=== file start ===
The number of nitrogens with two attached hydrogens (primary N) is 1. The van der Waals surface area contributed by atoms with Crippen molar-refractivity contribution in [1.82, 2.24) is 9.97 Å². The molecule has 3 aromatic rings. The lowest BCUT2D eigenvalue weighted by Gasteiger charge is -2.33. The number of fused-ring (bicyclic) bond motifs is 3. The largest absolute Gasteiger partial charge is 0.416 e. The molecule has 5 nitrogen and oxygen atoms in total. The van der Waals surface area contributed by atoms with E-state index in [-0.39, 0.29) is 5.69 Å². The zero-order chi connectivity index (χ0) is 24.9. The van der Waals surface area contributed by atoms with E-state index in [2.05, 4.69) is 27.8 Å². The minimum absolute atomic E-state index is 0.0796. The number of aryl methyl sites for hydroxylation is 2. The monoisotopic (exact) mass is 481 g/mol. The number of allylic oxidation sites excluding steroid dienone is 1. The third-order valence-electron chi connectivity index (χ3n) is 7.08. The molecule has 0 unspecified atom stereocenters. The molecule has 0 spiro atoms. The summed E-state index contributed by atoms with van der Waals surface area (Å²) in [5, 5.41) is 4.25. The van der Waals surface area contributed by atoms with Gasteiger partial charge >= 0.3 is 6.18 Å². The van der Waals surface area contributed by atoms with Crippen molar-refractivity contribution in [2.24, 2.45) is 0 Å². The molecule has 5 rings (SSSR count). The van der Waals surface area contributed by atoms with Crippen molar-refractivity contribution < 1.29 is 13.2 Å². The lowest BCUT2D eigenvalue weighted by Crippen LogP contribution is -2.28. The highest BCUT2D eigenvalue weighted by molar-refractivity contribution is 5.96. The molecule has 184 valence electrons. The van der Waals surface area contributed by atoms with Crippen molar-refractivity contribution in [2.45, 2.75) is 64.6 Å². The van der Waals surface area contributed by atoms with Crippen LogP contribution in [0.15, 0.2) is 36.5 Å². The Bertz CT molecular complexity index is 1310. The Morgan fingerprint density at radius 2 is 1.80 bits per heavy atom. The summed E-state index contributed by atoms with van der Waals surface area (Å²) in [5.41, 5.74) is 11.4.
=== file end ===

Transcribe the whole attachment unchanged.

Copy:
The number of nitrogens with two attached hydrogens (primary N) is 1. The van der Waals surface area contributed by atoms with Crippen molar-refractivity contribution in [1.82, 2.24) is 9.97 Å². The molecule has 3 aromatic rings. The lowest BCUT2D eigenvalue weighted by Gasteiger charge is -2.33. The number of fused-ring (bicyclic) bond motifs is 3. The largest absolute Gasteiger partial charge is 0.416 e. The molecule has 5 nitrogen and oxygen atoms in total. The van der Waals surface area contributed by atoms with E-state index in [-0.39, 0.29) is 5.69 Å². The zero-order chi connectivity index (χ0) is 24.9. The van der Waals surface area contributed by atoms with E-state index in [2.05, 4.69) is 27.8 Å². The minimum absolute atomic E-state index is 0.0796. The number of aryl methyl sites for hydroxylation is 2. The monoisotopic (exact) mass is 481 g/mol. The number of allylic oxidation sites excluding steroid dienone is 1. The third-order valence-electron chi connectivity index (χ3n) is 7.08. The molecule has 0 unspecified atom stereocenters. The molecule has 0 spiro atoms. The summed E-state index contributed by atoms with van der Waals surface area (Å²) in [5, 5.41) is 4.25. The van der Waals surface area contributed by atoms with Gasteiger partial charge >= 0.3 is 6.18 Å². The van der Waals surface area contributed by atoms with Crippen molar-refractivity contribution in [2.24, 2.45) is 0 Å². The molecule has 5 rings (SSSR count). The van der Waals surface area contributed by atoms with Crippen molar-refractivity contribution < 1.29 is 13.2 Å². The lowest BCUT2D eigenvalue weighted by Crippen LogP contribution is -2.28. The highest BCUT2D eigenvalue weighted by molar-refractivity contribution is 5.96. The molecule has 184 valence electrons. The van der Waals surface area contributed by atoms with Crippen molar-refractivity contribution in [2.45, 2.75) is 64.6 Å². The van der Waals surface area contributed by atoms with Crippen LogP contribution in [0.15, 0.2) is 36.5 Å². The Bertz CT molecular complexity index is 1310. The Morgan fingerprint density at radius 2 is 1.80 bits per heavy atom. The summed E-state index contributed by atoms with van der Waals surface area (Å²) in [5.41, 5.74) is 11.4.